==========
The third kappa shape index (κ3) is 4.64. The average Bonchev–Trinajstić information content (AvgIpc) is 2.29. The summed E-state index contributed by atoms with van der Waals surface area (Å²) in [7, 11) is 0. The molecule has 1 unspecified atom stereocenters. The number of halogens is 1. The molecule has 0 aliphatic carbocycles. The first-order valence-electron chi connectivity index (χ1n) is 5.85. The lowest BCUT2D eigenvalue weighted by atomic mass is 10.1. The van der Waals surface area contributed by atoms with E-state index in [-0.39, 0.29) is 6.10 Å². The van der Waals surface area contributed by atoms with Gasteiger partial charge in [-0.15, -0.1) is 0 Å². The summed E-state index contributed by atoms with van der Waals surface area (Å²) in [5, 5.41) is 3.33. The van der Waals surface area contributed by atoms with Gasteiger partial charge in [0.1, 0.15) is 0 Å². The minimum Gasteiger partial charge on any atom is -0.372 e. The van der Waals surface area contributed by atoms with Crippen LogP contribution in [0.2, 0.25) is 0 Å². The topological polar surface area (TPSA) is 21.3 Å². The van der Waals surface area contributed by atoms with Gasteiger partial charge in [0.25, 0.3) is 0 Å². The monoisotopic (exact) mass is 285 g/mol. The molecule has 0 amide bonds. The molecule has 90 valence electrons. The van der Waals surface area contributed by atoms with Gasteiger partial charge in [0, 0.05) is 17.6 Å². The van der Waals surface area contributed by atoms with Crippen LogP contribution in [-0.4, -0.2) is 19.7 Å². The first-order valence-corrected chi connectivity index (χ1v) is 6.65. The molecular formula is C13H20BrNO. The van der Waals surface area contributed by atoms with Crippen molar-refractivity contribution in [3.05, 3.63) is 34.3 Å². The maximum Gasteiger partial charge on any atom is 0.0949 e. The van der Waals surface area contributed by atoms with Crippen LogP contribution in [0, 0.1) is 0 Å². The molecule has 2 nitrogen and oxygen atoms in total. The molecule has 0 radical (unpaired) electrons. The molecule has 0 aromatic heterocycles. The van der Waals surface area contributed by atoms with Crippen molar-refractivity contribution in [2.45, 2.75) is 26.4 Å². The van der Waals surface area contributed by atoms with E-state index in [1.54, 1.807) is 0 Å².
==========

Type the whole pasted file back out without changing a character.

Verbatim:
The third kappa shape index (κ3) is 4.64. The average Bonchev–Trinajstić information content (AvgIpc) is 2.29. The summed E-state index contributed by atoms with van der Waals surface area (Å²) in [7, 11) is 0. The molecule has 1 unspecified atom stereocenters. The number of halogens is 1. The molecule has 0 aliphatic carbocycles. The first-order valence-electron chi connectivity index (χ1n) is 5.85. The lowest BCUT2D eigenvalue weighted by atomic mass is 10.1. The van der Waals surface area contributed by atoms with E-state index in [-0.39, 0.29) is 6.10 Å². The van der Waals surface area contributed by atoms with Gasteiger partial charge in [-0.15, -0.1) is 0 Å². The summed E-state index contributed by atoms with van der Waals surface area (Å²) in [5, 5.41) is 3.33. The van der Waals surface area contributed by atoms with Gasteiger partial charge in [0.1, 0.15) is 0 Å². The minimum Gasteiger partial charge on any atom is -0.372 e. The van der Waals surface area contributed by atoms with Crippen LogP contribution in [0.2, 0.25) is 0 Å². The topological polar surface area (TPSA) is 21.3 Å². The van der Waals surface area contributed by atoms with Gasteiger partial charge in [0.25, 0.3) is 0 Å². The monoisotopic (exact) mass is 285 g/mol. The molecule has 0 amide bonds. The molecule has 90 valence electrons. The van der Waals surface area contributed by atoms with Gasteiger partial charge in [0, 0.05) is 17.6 Å². The van der Waals surface area contributed by atoms with Crippen LogP contribution in [-0.4, -0.2) is 19.7 Å². The first-order valence-corrected chi connectivity index (χ1v) is 6.65. The molecular formula is C13H20BrNO. The van der Waals surface area contributed by atoms with Crippen molar-refractivity contribution in [3.05, 3.63) is 34.3 Å². The maximum Gasteiger partial charge on any atom is 0.0949 e. The van der Waals surface area contributed by atoms with Crippen LogP contribution in [0, 0.1) is 0 Å². The molecule has 2 nitrogen and oxygen atoms in total. The molecule has 0 radical (unpaired) electrons. The molecule has 0 aromatic heterocycles. The van der Waals surface area contributed by atoms with Crippen molar-refractivity contribution in [2.45, 2.75) is 26.4 Å². The van der Waals surface area contributed by atoms with E-state index in [1.54, 1.807) is 0 Å².